Anna Betbeze is a visual artist whose experimental work involves exploration of haptic sensation, arriving at new forms that combine elements of painting, sculpture, puppetry, performance, and pedagogy. Betbeze considers the ephemerality of lived experience alongside the supposed deathlessness of artistic creation.
Betbeze’s process of experimentation and chance encodes domestic objects such as rugs and furs with strange, intimate and elemental sensorium. Evoking a world of collapsed time, through the layering elemental processes produces haptic reliefs of sensation. Her works double as paintings and salvaged remains, referencing parallel histories of tapestry-making and maps, while evoking the psychological underpinnings of the formless and abstract object.
Pushing the boundaries of traditional visual conventions, she questions the means through which memory can be materialized, released, and renewed. Betbeze’s works evoke the historical and cultural spaces of the monument, the ruin and the garden.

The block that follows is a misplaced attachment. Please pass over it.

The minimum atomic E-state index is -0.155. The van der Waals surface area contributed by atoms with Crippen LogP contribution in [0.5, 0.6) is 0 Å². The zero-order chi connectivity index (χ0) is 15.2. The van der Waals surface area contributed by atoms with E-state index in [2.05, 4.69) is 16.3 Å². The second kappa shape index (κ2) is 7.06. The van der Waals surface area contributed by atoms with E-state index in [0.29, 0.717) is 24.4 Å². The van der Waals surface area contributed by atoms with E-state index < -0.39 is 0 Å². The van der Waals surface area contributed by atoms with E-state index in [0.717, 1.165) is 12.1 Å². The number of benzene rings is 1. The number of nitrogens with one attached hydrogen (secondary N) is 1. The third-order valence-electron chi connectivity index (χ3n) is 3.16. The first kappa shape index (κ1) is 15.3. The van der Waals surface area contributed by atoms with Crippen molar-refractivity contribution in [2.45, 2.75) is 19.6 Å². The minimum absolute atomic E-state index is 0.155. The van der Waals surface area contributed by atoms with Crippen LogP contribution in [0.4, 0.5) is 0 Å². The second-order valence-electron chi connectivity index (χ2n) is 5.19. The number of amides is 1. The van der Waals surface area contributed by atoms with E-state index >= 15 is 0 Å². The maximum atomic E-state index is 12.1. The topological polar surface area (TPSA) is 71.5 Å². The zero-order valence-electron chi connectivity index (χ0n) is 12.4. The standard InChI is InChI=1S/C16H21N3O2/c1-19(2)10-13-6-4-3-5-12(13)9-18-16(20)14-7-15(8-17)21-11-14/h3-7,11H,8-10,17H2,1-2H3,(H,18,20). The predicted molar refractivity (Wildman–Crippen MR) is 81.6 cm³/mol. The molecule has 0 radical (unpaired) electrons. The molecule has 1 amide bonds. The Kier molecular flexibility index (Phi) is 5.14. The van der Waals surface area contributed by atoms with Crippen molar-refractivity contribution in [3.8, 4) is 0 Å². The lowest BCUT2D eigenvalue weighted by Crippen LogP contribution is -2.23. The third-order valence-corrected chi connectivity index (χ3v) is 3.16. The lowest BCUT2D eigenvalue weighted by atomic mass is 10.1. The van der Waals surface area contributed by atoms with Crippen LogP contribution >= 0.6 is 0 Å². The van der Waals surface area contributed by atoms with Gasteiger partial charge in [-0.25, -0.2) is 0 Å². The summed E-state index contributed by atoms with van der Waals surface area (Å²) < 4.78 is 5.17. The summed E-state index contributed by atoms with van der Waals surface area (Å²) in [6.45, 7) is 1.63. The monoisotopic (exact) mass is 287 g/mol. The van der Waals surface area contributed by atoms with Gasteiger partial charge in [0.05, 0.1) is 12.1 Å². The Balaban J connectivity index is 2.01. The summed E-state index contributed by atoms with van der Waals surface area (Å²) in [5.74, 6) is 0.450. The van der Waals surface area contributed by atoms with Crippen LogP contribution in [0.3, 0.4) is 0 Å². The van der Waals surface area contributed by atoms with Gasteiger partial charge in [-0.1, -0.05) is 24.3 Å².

Over the past couple of years, Betbeze has developed a multimodal research project, Touch Workshop. Touch Workshop is a set of experiments to untangle the ideological orientation of the senses, arriving at inverted performances and organized around proprioceptive sensation. The project builds on the tactile research of Czech polymath Jan Svankmajer, his response to the censorship of his work in the 1970s. With Co-vid now a pervasive reality, touch is limited and vision dominates. The project has been hosted by various institutions, most recently Cal Arts and Human Resources Los Angeles. The project is organized around these questions: How can the tactile imagination respond in the absence of tactile freedom? How do we transfer and transmit feeling, touching those outside of our time-space?
Betbeze has had solo exhibitions at Mass MOCA; Utah MOCA; The Atlanta Contemporary; Nina Johnson, Miami; Markus Lüttgen, Cologne; Lüttgenmeijer, Berlin; Luxembourg & Dayan &, London; Kate Werble Gallery, New York; and Francois Ghebaly, Los Angeles. Her work has been shown at institutions such as MOMA PS1, Musee d’Art Moderne de la Ville de Paris, The Hessel Museum at Bard College, and The Power Station, Shanghai. Her work has been reviewed in The New York Times, The New Yorker, Artforum, Modern Painters, New York Magazine, Frieze, and The Los Angeles Times. She is a 2013-2014 recipient of the Rome Prize, and the 2020 recipient of The Headlands Chiaro Award.